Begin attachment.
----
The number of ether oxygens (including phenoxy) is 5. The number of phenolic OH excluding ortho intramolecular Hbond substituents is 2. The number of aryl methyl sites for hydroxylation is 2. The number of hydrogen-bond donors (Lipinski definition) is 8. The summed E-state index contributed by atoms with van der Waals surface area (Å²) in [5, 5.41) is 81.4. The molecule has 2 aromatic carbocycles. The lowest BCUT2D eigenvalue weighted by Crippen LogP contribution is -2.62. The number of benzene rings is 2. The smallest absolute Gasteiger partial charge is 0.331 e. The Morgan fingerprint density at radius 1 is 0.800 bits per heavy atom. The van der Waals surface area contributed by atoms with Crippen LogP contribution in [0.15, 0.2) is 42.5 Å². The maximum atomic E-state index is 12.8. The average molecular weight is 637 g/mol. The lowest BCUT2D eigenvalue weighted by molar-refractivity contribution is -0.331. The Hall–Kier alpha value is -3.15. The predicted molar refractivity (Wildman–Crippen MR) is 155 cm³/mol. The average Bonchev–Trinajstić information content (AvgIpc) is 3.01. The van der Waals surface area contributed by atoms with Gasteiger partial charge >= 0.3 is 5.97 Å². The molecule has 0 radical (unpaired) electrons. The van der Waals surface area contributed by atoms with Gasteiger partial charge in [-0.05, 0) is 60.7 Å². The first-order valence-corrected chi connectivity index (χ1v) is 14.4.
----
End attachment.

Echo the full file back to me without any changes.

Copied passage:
The number of ether oxygens (including phenoxy) is 5. The number of phenolic OH excluding ortho intramolecular Hbond substituents is 2. The number of aryl methyl sites for hydroxylation is 2. The number of hydrogen-bond donors (Lipinski definition) is 8. The summed E-state index contributed by atoms with van der Waals surface area (Å²) in [5, 5.41) is 81.4. The molecule has 2 aromatic carbocycles. The lowest BCUT2D eigenvalue weighted by Crippen LogP contribution is -2.62. The number of benzene rings is 2. The smallest absolute Gasteiger partial charge is 0.331 e. The Morgan fingerprint density at radius 1 is 0.800 bits per heavy atom. The van der Waals surface area contributed by atoms with Crippen LogP contribution in [0.15, 0.2) is 42.5 Å². The maximum atomic E-state index is 12.8. The average molecular weight is 637 g/mol. The lowest BCUT2D eigenvalue weighted by molar-refractivity contribution is -0.331. The Hall–Kier alpha value is -3.15. The predicted molar refractivity (Wildman–Crippen MR) is 155 cm³/mol. The average Bonchev–Trinajstić information content (AvgIpc) is 3.01. The van der Waals surface area contributed by atoms with Gasteiger partial charge >= 0.3 is 5.97 Å². The molecule has 0 radical (unpaired) electrons. The van der Waals surface area contributed by atoms with Gasteiger partial charge in [-0.05, 0) is 60.7 Å². The first-order valence-corrected chi connectivity index (χ1v) is 14.4.